Friday, 25 November 2011

More streets going two-way for cycling in the City of London. Shame about the main routes, though

The City of London people confirmed today that a batch of new streets will be going two-way for cycling from late January. I've mapped them to give more of an idea where the are. You can scroll around the map above to see the locations of the new two-way streets.

Essentially, some of these will open up handy new routes to avoid a few nasty junctions.

  • Carter Lane will now be two-way for cycling along its entire length. This allows people to avoid a nasty and congested stretch along St Paul's Churchyard / Ludgate Hill and to get to and from Blackfriars Bridge avoiding Farringdon Street. 

  • Opening up Watergate means you can head towards the north west as soon as you get off the Blackfriars northern junction and slip through back roads up to Fleet Street.

  • Probably best of all is Stoney Lane near Aldgate which allows a (slightly convoluted) route through the back streets from Fenchurch Street up towards Spitalfields, avoiding Aldgate gyratory.

  • Also news (to me at least) is Bunhill Row. Not in the City of London itself but in Islington. This streets is an obvious north-south route for people coming from north of Old Street. According to people in the City, this will be going two-way for cycling some time in early 2012.

A further five City streets have been approved to become two-way, subject to funding.

That's all good news. But doesn't take away from the fact that several main routes have been made considerably worse for cycling in recent months. The newly-narrowed carriageway in Cheapside and along St Paul's Churchyard makes for fairly nasty and dangerous cycling conditions. During the day, these are rammed with motor traffic crawling along. And the only way to get through this on a bike is to either just sit there in the middle of the fumes or to overtake, essentially on the opposite side of the street.

I think Cheapside has been a disaster for cycling. It was billed as being all about improving conditions for pedestrians and cyclists. It has been a boon for pedestrians. It's considerably worse for cycling. More to follow.


  1. So, some good news - and these have come through faster than I had expected.

    Have to agree about Cheapside though. The City committee reports implied that improvements for cyclists were part of the plan but that is clearly baloney - the significant narrowing of the roadway has increased the conflict between cyclists and motor vehicles, with cyclists apparently being used as 'rolling speed humps'. Through motor traffic seems to have been discouraged, which is perhaps the intention, but it looks like cycle traffic has totally collapsed - they used to account for as much as 40% of traffic at some times and 25% throughout the day.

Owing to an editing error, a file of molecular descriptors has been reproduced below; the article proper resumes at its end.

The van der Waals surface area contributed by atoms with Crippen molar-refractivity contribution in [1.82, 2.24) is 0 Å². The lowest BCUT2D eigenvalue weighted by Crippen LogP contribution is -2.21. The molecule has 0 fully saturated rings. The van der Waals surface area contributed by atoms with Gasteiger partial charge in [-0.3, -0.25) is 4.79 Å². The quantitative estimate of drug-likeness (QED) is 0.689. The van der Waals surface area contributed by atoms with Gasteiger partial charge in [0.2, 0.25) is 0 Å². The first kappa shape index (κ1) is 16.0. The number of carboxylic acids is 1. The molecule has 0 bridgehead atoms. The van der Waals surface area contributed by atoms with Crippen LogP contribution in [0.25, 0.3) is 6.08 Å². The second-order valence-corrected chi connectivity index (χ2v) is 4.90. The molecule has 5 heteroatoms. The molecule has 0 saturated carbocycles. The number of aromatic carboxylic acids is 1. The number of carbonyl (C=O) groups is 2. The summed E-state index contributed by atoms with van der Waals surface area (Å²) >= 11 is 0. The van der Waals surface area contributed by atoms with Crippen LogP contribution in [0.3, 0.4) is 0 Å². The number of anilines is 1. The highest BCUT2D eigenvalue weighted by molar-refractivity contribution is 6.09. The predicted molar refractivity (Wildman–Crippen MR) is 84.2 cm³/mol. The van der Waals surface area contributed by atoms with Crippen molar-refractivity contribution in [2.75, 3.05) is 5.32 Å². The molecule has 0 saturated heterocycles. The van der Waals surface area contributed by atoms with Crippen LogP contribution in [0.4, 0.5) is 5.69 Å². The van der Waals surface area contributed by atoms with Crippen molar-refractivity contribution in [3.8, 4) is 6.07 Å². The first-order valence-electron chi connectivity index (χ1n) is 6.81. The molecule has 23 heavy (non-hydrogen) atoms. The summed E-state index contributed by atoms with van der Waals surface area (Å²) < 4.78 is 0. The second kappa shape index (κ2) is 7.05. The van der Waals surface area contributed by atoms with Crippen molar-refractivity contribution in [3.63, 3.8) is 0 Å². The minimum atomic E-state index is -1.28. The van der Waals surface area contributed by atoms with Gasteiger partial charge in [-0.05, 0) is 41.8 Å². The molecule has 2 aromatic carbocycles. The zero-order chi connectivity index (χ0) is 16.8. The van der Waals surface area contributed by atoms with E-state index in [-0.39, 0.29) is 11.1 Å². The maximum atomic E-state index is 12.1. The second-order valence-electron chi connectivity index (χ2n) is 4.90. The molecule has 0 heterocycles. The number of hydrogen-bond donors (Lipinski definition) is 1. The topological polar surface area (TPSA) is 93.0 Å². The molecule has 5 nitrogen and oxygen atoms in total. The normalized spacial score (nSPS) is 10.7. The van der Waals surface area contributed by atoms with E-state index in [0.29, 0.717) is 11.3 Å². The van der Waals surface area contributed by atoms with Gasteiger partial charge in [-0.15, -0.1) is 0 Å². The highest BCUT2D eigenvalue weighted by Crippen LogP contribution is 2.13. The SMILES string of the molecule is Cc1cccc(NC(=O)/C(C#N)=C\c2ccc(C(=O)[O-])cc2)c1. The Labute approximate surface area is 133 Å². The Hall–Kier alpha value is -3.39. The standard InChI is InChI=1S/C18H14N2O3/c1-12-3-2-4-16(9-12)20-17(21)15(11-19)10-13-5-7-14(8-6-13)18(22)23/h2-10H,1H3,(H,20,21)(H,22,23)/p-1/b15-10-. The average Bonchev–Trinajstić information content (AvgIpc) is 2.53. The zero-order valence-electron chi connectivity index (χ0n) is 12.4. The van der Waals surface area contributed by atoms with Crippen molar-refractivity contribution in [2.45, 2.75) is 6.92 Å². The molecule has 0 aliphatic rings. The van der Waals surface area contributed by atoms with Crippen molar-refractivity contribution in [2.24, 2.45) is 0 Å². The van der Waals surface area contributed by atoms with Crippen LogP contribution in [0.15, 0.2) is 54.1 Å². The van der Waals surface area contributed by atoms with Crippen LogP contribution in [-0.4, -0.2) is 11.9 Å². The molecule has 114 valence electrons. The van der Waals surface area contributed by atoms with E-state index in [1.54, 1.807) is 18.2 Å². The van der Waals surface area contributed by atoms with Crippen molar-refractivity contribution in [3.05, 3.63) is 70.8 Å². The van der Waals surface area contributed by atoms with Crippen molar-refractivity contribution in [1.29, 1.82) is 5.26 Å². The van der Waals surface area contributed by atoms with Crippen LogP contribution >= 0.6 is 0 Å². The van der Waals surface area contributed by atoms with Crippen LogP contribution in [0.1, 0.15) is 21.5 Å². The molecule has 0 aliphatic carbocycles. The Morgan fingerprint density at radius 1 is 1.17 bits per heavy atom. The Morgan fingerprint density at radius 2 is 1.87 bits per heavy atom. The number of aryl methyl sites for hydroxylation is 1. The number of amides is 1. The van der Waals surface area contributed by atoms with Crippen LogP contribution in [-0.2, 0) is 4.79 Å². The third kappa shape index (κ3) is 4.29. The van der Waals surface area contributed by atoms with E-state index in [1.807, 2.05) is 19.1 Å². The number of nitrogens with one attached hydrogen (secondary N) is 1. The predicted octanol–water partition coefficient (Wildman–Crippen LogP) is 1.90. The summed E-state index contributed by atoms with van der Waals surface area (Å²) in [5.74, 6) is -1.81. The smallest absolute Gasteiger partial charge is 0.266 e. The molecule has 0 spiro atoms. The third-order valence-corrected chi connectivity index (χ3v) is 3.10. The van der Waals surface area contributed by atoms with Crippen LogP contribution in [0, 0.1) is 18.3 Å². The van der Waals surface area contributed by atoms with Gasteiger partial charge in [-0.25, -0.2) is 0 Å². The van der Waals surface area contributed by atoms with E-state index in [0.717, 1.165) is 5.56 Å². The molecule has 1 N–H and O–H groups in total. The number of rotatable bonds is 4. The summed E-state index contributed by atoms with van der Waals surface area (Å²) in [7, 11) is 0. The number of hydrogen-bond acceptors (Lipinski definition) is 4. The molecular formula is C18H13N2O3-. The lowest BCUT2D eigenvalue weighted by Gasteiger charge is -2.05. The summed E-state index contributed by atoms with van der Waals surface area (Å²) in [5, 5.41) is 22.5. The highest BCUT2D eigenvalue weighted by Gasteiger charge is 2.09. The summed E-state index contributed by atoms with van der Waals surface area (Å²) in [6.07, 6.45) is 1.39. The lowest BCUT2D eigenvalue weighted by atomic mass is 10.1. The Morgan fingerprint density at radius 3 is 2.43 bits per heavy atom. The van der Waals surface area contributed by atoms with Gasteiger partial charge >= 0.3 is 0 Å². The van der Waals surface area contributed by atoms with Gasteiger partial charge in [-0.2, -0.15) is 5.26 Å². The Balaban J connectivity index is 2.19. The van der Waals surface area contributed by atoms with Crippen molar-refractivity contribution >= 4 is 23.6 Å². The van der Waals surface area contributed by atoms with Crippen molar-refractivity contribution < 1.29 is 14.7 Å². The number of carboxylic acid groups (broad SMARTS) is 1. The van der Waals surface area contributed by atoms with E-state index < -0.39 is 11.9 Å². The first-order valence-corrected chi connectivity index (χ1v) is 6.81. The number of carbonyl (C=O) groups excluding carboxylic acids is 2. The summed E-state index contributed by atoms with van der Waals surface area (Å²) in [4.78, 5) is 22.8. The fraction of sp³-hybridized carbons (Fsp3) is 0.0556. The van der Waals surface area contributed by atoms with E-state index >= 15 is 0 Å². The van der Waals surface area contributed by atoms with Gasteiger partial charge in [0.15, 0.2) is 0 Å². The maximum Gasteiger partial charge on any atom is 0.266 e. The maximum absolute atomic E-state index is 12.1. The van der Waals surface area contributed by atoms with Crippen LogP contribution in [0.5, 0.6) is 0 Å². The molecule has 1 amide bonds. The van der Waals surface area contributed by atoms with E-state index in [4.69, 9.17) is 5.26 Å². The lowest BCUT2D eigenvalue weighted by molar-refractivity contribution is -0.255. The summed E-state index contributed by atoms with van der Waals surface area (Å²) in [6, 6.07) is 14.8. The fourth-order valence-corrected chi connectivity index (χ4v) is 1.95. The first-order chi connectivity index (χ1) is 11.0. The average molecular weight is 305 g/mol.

The City has however not really managed to disguise the real purpose of the Cheapside changes - to turn the area in to a semi-pedestrianised shopping area centred on the One New Change development. Perhaps that is a worthy goal, I just wish they would be honest about it.

  2. Cheapside - how (politically) possible would it be to reinstate a cycle lane (either on the carriageway, or on the pavement?)

  3. Great news. If they're really going to do what they promised, of course. It would be priceless for me if they installed two-way on Carter Lane. I have to cross it every morning on my way to work.

    I know it's a bit of a science fiction for now, but wouldn't it be great if the city introduced separated bike lanes? I saw this system when I lived in Vancouver, and I have to tell biking in Vancouver felt incredibly safe thanks to this. You have literary nothing to be afraid of, since you're physically separated from all the traffic like that.

  4. Does anyone know how these will be marked up to say they can be used by cyclists? I do not doubt the word of this blog, but like to see with my own eyes that I am obeying the rules! Also, a lot easier if other road users can tell too. Will no entry signs be changed to no motor traffic signs? Will there be a cyclist contraflow painted on the road?

    Hannah B

  5. Anon - City website suggests 23 Jan 2012. See this link for proposed markings:

    You will see that they propose to put "except cyclists" below a no-entry, now that this has been made legal - no need to use the much-misundertood flying motorcycle any more. Also propose road markings for contraflow cycle lane and give-way.

  6. Yeahy for Bunhill. So many of us cycling the wrong way on that anyway, but glad I'll be legal next year.